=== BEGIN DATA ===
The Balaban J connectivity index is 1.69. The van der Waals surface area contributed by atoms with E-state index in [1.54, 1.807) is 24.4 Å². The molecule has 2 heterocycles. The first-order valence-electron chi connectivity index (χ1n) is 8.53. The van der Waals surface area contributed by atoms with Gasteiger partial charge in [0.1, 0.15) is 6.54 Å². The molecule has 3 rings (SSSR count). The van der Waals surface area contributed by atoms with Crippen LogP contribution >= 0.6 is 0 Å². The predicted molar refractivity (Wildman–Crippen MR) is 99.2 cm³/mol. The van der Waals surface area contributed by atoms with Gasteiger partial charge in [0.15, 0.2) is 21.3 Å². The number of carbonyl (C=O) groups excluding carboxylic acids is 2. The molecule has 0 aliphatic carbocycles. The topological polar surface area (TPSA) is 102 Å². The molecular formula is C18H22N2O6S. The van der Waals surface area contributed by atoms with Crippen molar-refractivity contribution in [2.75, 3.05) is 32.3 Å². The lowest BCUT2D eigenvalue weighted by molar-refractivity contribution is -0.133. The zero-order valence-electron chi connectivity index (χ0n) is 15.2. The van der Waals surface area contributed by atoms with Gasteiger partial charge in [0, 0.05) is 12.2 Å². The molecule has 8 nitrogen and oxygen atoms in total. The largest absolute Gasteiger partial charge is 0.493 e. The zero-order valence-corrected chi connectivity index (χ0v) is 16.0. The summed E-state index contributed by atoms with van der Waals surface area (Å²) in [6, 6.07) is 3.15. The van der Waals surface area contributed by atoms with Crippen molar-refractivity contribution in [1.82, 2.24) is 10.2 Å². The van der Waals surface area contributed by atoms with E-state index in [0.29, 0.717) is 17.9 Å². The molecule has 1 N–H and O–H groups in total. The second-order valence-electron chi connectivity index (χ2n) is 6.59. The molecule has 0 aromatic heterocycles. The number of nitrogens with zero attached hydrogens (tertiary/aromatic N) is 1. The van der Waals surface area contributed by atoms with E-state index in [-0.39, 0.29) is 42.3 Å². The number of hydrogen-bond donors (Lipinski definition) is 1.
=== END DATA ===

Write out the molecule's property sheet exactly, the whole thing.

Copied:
The Balaban J connectivity index is 1.69. The van der Waals surface area contributed by atoms with E-state index in [1.54, 1.807) is 24.4 Å². The molecule has 2 heterocycles. The first-order valence-electron chi connectivity index (χ1n) is 8.53. The van der Waals surface area contributed by atoms with Gasteiger partial charge in [0.1, 0.15) is 6.54 Å². The molecule has 3 rings (SSSR count). The van der Waals surface area contributed by atoms with Crippen LogP contribution >= 0.6 is 0 Å². The predicted molar refractivity (Wildman–Crippen MR) is 99.2 cm³/mol. The van der Waals surface area contributed by atoms with Gasteiger partial charge in [0.15, 0.2) is 21.3 Å². The number of carbonyl (C=O) groups excluding carboxylic acids is 2. The molecule has 0 aliphatic carbocycles. The topological polar surface area (TPSA) is 102 Å². The molecular formula is C18H22N2O6S. The van der Waals surface area contributed by atoms with Crippen molar-refractivity contribution in [2.75, 3.05) is 32.3 Å². The lowest BCUT2D eigenvalue weighted by molar-refractivity contribution is -0.133. The zero-order valence-electron chi connectivity index (χ0n) is 15.2. The van der Waals surface area contributed by atoms with Gasteiger partial charge in [0, 0.05) is 12.2 Å². The molecule has 8 nitrogen and oxygen atoms in total. The largest absolute Gasteiger partial charge is 0.493 e. The zero-order valence-corrected chi connectivity index (χ0v) is 16.0. The summed E-state index contributed by atoms with van der Waals surface area (Å²) in [6, 6.07) is 3.15. The van der Waals surface area contributed by atoms with Crippen molar-refractivity contribution in [1.82, 2.24) is 10.2 Å². The van der Waals surface area contributed by atoms with E-state index in [0.29, 0.717) is 17.9 Å². The molecule has 1 N–H and O–H groups in total. The second-order valence-electron chi connectivity index (χ2n) is 6.59. The molecule has 0 aromatic heterocycles. The number of nitrogens with zero attached hydrogens (tertiary/aromatic N) is 1. The van der Waals surface area contributed by atoms with E-state index in [-0.39, 0.29) is 42.3 Å². The number of hydrogen-bond donors (Lipinski definition) is 1.